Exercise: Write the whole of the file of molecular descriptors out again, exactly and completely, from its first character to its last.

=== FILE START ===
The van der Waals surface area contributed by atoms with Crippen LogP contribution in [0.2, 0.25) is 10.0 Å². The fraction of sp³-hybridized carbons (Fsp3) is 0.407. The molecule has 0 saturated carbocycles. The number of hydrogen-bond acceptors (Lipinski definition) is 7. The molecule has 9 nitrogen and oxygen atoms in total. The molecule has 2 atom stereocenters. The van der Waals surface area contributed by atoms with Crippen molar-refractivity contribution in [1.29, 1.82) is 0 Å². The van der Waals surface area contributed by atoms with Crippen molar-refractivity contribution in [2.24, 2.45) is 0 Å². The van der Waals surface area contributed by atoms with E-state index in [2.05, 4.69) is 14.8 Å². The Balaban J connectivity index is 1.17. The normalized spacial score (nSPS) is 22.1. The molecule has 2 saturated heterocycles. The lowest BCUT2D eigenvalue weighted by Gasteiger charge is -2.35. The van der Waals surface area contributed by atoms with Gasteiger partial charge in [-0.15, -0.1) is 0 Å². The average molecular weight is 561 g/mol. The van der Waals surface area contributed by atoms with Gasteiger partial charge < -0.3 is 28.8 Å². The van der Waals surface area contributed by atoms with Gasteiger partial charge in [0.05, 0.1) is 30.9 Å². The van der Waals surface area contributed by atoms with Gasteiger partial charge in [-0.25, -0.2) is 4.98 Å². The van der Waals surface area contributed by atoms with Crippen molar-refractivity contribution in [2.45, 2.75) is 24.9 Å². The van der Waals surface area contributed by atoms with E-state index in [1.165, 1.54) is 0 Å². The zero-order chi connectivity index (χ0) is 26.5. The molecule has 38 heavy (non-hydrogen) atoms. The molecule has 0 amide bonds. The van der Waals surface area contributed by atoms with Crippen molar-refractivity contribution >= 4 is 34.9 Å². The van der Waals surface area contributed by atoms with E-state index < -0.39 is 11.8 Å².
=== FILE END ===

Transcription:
The van der Waals surface area contributed by atoms with Crippen LogP contribution in [0.2, 0.25) is 10.0 Å². The fraction of sp³-hybridized carbons (Fsp3) is 0.407. The molecule has 0 saturated carbocycles. The number of hydrogen-bond acceptors (Lipinski definition) is 7. The molecule has 9 nitrogen and oxygen atoms in total. The molecule has 2 atom stereocenters. The van der Waals surface area contributed by atoms with Crippen molar-refractivity contribution in [1.29, 1.82) is 0 Å². The van der Waals surface area contributed by atoms with Crippen molar-refractivity contribution in [2.24, 2.45) is 0 Å². The van der Waals surface area contributed by atoms with E-state index in [2.05, 4.69) is 14.8 Å². The Balaban J connectivity index is 1.17. The normalized spacial score (nSPS) is 22.1. The molecule has 2 saturated heterocycles. The lowest BCUT2D eigenvalue weighted by Gasteiger charge is -2.35. The van der Waals surface area contributed by atoms with Gasteiger partial charge in [-0.15, -0.1) is 0 Å². The average molecular weight is 561 g/mol. The van der Waals surface area contributed by atoms with Gasteiger partial charge < -0.3 is 28.8 Å². The van der Waals surface area contributed by atoms with Gasteiger partial charge in [0.05, 0.1) is 30.9 Å². The van der Waals surface area contributed by atoms with Gasteiger partial charge in [-0.25, -0.2) is 4.98 Å². The van der Waals surface area contributed by atoms with Crippen molar-refractivity contribution in [2.45, 2.75) is 24.9 Å². The van der Waals surface area contributed by atoms with E-state index in [1.165, 1.54) is 0 Å². The zero-order chi connectivity index (χ0) is 26.5. The molecule has 38 heavy (non-hydrogen) atoms. The molecule has 0 amide bonds. The van der Waals surface area contributed by atoms with Crippen molar-refractivity contribution >= 4 is 34.9 Å². The van der Waals surface area contributed by atoms with E-state index < -0.39 is 11.8 Å².